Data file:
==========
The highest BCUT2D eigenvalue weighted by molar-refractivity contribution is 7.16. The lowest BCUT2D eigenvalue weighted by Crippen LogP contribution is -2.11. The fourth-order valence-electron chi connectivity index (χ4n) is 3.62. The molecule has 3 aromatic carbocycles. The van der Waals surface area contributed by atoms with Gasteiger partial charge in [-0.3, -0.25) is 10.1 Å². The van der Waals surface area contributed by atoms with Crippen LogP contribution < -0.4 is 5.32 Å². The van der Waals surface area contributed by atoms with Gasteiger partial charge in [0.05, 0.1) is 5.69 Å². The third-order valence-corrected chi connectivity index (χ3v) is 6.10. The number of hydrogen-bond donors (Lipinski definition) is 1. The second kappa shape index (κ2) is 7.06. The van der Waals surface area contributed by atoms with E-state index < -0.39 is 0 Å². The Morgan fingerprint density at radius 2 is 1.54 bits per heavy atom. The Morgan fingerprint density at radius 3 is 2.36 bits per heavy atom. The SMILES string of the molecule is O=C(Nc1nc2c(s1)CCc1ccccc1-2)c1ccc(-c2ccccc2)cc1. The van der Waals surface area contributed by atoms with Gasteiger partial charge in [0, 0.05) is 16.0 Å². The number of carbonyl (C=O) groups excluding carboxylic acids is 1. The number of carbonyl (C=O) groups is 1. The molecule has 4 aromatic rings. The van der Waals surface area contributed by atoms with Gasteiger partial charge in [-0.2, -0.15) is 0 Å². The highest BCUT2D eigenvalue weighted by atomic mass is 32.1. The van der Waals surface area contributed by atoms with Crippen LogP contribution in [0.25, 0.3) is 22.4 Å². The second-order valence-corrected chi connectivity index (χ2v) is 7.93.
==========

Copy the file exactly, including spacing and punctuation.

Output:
The highest BCUT2D eigenvalue weighted by molar-refractivity contribution is 7.16. The lowest BCUT2D eigenvalue weighted by Crippen LogP contribution is -2.11. The fourth-order valence-electron chi connectivity index (χ4n) is 3.62. The molecule has 3 aromatic carbocycles. The van der Waals surface area contributed by atoms with Gasteiger partial charge in [-0.3, -0.25) is 10.1 Å². The van der Waals surface area contributed by atoms with Crippen LogP contribution < -0.4 is 5.32 Å². The van der Waals surface area contributed by atoms with Gasteiger partial charge in [0.05, 0.1) is 5.69 Å². The third-order valence-corrected chi connectivity index (χ3v) is 6.10. The number of hydrogen-bond donors (Lipinski definition) is 1. The second kappa shape index (κ2) is 7.06. The van der Waals surface area contributed by atoms with E-state index < -0.39 is 0 Å². The Morgan fingerprint density at radius 2 is 1.54 bits per heavy atom. The Morgan fingerprint density at radius 3 is 2.36 bits per heavy atom. The SMILES string of the molecule is O=C(Nc1nc2c(s1)CCc1ccccc1-2)c1ccc(-c2ccccc2)cc1. The van der Waals surface area contributed by atoms with Gasteiger partial charge in [0, 0.05) is 16.0 Å². The number of carbonyl (C=O) groups excluding carboxylic acids is 1. The number of carbonyl (C=O) groups is 1. The molecule has 4 aromatic rings. The van der Waals surface area contributed by atoms with Gasteiger partial charge in [-0.2, -0.15) is 0 Å². The highest BCUT2D eigenvalue weighted by atomic mass is 32.1. The van der Waals surface area contributed by atoms with Crippen LogP contribution in [0.25, 0.3) is 22.4 Å². The second-order valence-corrected chi connectivity index (χ2v) is 7.93.